If Ramit Sethi had his wish, we’d never use the phrase “financial literacy” again.
“People want to be rich! They want to live a life of freedom,” Sethi tells MarketWatch. “We have to change the framing of the way we talk about money.”
This has been Sethi’s mission over the last 20 years, since he started a blog called I Will Teach You To Be Rich when he was just out of Stanford. That turned into a New York Times bestselling book of the same name, a podcast and a program of classes and seminars. All that has led to a new Netflix NFLX,
“Nothing reaches the scale of TV,” he says.
But that does not stop him from digging into the numbers. Before each encounter with a guest on the show, Sethi gets the bare financials – debt, income, savings and spending history – and then he works with them over the course of six weeks to help them get over their blocks. There’s some follow-up too, and a year after filming, Sethi is still in touch with the people he helped. “They’re so surprised that I text them out of the blue, that I care,” he says.
The 8-episode show is like a live-action version of his popular podcast, where he coaches people through their issues with money. Sethi is not a financial planner nor a licensed therapist. “I call myself a CEO and author,” he says, and his financial knowledge comes from a lot of applied work. He pegs his area of expertise as the intersection of psychology and money, rather than professional financial planning.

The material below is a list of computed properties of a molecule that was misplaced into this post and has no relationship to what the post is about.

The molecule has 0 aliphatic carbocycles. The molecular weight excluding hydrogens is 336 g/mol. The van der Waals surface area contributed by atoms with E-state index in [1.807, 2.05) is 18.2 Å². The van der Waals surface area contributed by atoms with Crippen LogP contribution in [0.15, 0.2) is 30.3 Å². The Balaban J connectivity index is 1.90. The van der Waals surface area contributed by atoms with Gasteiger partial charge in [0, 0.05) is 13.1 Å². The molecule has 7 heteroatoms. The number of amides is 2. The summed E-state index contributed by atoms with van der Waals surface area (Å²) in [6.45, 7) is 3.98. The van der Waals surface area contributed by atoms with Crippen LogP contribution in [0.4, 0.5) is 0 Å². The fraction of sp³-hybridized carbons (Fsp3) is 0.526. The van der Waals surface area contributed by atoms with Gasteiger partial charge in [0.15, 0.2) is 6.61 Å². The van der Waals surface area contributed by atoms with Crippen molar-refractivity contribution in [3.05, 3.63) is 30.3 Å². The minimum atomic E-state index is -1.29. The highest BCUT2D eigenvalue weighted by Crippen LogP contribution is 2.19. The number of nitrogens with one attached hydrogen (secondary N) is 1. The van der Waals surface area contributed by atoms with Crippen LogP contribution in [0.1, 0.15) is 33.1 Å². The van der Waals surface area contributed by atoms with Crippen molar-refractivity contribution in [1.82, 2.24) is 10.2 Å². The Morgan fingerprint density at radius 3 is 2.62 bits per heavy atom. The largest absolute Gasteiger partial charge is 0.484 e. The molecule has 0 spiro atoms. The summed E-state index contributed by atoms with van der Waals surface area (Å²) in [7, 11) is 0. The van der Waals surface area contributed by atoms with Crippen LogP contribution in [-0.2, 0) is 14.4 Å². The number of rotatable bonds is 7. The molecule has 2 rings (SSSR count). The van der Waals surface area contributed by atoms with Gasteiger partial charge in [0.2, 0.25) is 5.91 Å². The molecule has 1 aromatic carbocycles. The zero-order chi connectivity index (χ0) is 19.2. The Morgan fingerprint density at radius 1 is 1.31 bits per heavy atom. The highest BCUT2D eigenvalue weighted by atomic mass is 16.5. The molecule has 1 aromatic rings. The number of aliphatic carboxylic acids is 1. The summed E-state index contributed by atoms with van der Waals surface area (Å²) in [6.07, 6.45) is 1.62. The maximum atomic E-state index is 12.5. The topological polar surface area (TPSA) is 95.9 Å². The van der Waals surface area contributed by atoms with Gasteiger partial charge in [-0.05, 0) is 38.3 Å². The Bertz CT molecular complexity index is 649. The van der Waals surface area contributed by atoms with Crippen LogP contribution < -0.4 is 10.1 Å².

There’s only so much you can do for people in a short span of time, and really, progress is up to the individual, but one of the big lessons of the show is for viewers to see what’s going on with other people and apply it to their own lives.
Here’s some of what you can learn about getting rich from Sethi’s new show.
Look at real numbers
Estimates and guesses don’t work when you’re trying to figure out what’s going wrong with your spending, and platitudes and rules of thumb will only get you so far when you’re working on a financial plan. Sethi presses people in the show to look at their real numbers, even if it’s painful – and they comply.
“I learned that if you’re trustworthy, they’ll tell you everything,” Sethi says. “They forget the cameras are there. I was pleasantly surprised by how honest people are.”
That means on the show, people get called out for things like spending $2,000 on brunch in a month, holding on to a $400-a-month storage unit when the contents aren’t valuable and gambling $80,000 on DraftKings stock.
Avoid industry traps
The financial industry can make money unnecessarily complicated, to your disadvantage. Sethi spares no sympathy for financial advisers who charge yearly fees for assets under management, rather than fee-only planners who bill you for what they actually do.
“You ask them: How much do you charge? And they can’t give you a straight answer. I am critical of the confusion, although I have nothing against financial advisers per se,” he says.
Sethi is also brutal about online trading platforms that encourage people to trade individual stocks at their own peril, like Robinhood, which he calls out on the show.
“I’ve named names since the beginning,” Sethi says. “I think that’s why people trust me.”